"I'd like some new doors," the Foul Lord Ulrich said, "all of the ones in the castle feature the seal of that fool, Lord Juttop."
"Then you shall have them," Derek's father, "and I'll give you a discount for a bulk order."
"You shall give me a one hundred percent discount!" laughed the Foul Lord Ulrich.
"But how shall I pay for my food?"
"It is not my concern. And I need my doors by tomorrow!"
"But that's an impossible task!"
"It is not my concern!"
The Foul Lord Ulrich stomped out to head down to the baker's shop.
Derek's father stood there, his face ashen. Then he sprang into action.
"You will be bringing me food and water as I need it."
"I can help-"
"This is no time for screwing around, Derek, if you give him one of your ridiculous doors he could take the shop! Just do what I say!"
They heard the sound of a scuffle, and then the booming voice of the baker making threats. They went to the door. The baker had been shackled and thrown into the back of a cart, which trundled towards the castle. The Foul Lord Ulrich walked behind, his nose streaming blood, nasally screaming."
"Ask about that party and my wife again and I'll give you a broken somethin' else!" the baker yelled.
"Throw hib ib duh dungeon amb dhrow duh key in duh cesspit!" the Foul Lord Ulrich said.
Derek's father worked through the day, the evening, and the night. He was a machine, crafting fine door after fine door. Each emblazoned with the foul symbol of the Foul Lord Ulrich. Finally, a stack of doors sat on a cart outside of the shop, the next day was dawning and Derek's father was fast asleep, his head resting on a pile of chisels.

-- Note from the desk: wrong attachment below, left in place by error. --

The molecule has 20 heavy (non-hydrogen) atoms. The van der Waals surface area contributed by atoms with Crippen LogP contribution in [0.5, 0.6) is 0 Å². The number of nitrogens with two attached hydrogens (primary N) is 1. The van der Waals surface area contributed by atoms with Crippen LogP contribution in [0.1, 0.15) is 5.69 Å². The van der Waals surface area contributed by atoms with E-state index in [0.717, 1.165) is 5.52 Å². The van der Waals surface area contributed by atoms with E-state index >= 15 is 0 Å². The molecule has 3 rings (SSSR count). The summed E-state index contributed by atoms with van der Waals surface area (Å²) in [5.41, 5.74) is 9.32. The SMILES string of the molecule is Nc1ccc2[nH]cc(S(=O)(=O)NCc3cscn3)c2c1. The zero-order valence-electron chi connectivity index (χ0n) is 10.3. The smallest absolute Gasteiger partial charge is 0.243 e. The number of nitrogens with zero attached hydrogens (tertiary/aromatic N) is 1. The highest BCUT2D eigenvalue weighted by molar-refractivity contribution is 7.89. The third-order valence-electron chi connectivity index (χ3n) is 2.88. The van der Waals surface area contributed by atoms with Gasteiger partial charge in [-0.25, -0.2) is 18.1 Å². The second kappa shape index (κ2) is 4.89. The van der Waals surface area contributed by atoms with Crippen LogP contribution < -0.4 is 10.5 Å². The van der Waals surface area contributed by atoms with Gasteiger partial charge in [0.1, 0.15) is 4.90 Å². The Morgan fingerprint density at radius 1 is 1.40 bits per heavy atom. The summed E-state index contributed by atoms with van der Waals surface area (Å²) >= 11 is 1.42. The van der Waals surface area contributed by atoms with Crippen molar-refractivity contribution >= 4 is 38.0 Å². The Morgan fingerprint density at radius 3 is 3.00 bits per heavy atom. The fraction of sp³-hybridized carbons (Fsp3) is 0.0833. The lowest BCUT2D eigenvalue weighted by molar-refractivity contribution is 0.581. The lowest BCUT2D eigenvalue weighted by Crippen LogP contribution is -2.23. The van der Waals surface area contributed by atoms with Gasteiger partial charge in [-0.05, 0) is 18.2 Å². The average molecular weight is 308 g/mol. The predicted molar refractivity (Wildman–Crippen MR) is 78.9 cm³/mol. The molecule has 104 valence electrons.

"I can help, too," Derek said. He carefully and quietly made a door and replaced one of them on the cart with it. It was a perfect replica, nobody would notice a difference.
As Derek placed his door on the stack, the Foul Lord Ulrich appeared.
"Ah, my doors!"
"I'll go get my father," Derek said, starting for the shop.
"Bah, I don't have time. You'll come and install them."
One of the Foul Lord Ulrich's servants hooked the cart to a pair of enormous black warhorses and Derek trudged behind the cart.
Derek spent all day installing doors as quickly as he could and repairing doorjambs where Lord Juttop's doors had been pulled from the frames. At the end of the day he had only one door left. It was the door that he'd made, indistinguishable from the others except for the grain on the wood.
The door was destined for the study of the castle, from which Lord Juttop ruled and from which the Foul Lord Ulrich would plan further conquests.
Derek finished installing the door when the Foul Lord Ulrich came up behind him.
"Out of the way, worm!" he said, shoving Derek and admiring the door. "Now, I may formally begin my reign!"
The Foul Lord Ulrich whipped the door open with a broad, evil smile. Which melted into a look of total and complete terror as he beheld what was revealed. A mass of writhing tentacles as thin as cooked noodles whipped out from beyond the door and in a moment had flayed the Foul Lord Ulrich into a small pile of meat and grease, then the door swung shut with a thud that cracked the door straight out of the doorjamb. It fell out with a loud slam.
Derek threw up in the corner and was only roused out of his misery by the clash of steel and the shout of voices.
Lord Juttop and the baker came up the stairs, wielding swords and shields. They both looked from the pile of meat to Derek.
"I daresay that you've won yourself a knighthood," Lord Juttop said.
The Moral: bakers and doormakers should not be pissed off, because one handles your food and the other makes sure that your closet door opens where it should and not into a dimension of unimaginable horrors from beyond the bounds of sanity.